I spent the winter of 2009 looking after my parents' holiday house in the remote mountains of Southern Bulgaria. Somewhere in the middle of February, after some particularly heavy snow fall, I found myself completely snowed in and without electricity. I was trapped indoors with nothing but tinned food and dry crackers to feed me and a cheap, old, dog eared Wandsworth Classic to occupy my mind.
It was there, cuddled up by the fireside, wrapped in a blanket, reading Wilkie Collins's 'The Moonstone' by candlelight, that I was first inspired to write 'Death Takes A Lover'. It was the perfect setting to enjoy this classic Victorian mystery. Kardjali - a remote and forgotten corner of Bulgaria, abandoned by the young folk, littered with ruined and tumbled down homesteads, where wrinkled old ladies walk up the steep hills with their kerchief'd heads carrying heavy loads of firewood on their backs, or sit cross legged on the ground watching their cows graze the rocky fields, while their husbands drink and gamble their pensions away at the local cafe. Time had come to a standstill there (somehow it had even managed to roll back) and this bleak world of Victorian hardship and inequality which I read about, seemed more relevant to me then than anything I might have otherwise watched on television.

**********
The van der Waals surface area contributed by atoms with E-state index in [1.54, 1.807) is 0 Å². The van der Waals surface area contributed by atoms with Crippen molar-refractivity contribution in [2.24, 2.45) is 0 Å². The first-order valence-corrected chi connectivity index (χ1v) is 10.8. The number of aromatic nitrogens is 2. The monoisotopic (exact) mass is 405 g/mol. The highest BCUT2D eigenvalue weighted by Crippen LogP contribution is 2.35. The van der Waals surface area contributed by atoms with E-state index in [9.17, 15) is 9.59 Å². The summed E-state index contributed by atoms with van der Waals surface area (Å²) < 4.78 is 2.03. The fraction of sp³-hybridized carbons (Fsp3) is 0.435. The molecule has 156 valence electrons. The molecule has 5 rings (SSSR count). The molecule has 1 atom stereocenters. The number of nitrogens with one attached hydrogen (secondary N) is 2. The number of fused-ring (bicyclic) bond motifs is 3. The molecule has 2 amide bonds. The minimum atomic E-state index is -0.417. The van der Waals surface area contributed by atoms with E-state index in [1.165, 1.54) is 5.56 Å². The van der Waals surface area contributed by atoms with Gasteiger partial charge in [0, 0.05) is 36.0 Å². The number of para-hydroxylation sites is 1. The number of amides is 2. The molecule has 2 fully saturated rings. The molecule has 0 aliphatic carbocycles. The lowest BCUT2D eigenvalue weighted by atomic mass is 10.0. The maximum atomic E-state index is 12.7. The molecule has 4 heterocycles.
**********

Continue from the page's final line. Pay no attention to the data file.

Time had come to a standstill for me too. I was not so young anymore and life had been leading me in the wrong direction. So before my dreams of becoming a writer had been fully frustrated, I decided to stop, take a sabbatical and go on my snowy retreat. So there, in the white and desolate Rhodopi Mountains, stuck in the past, trapped by the weather and by my own longings and yearnings and anxieties about a life half lived, the story was first conceived. It's a story about missing the boat. About hadship and inequality. About working and idling, lusting and yearning. A story about death. A story about love.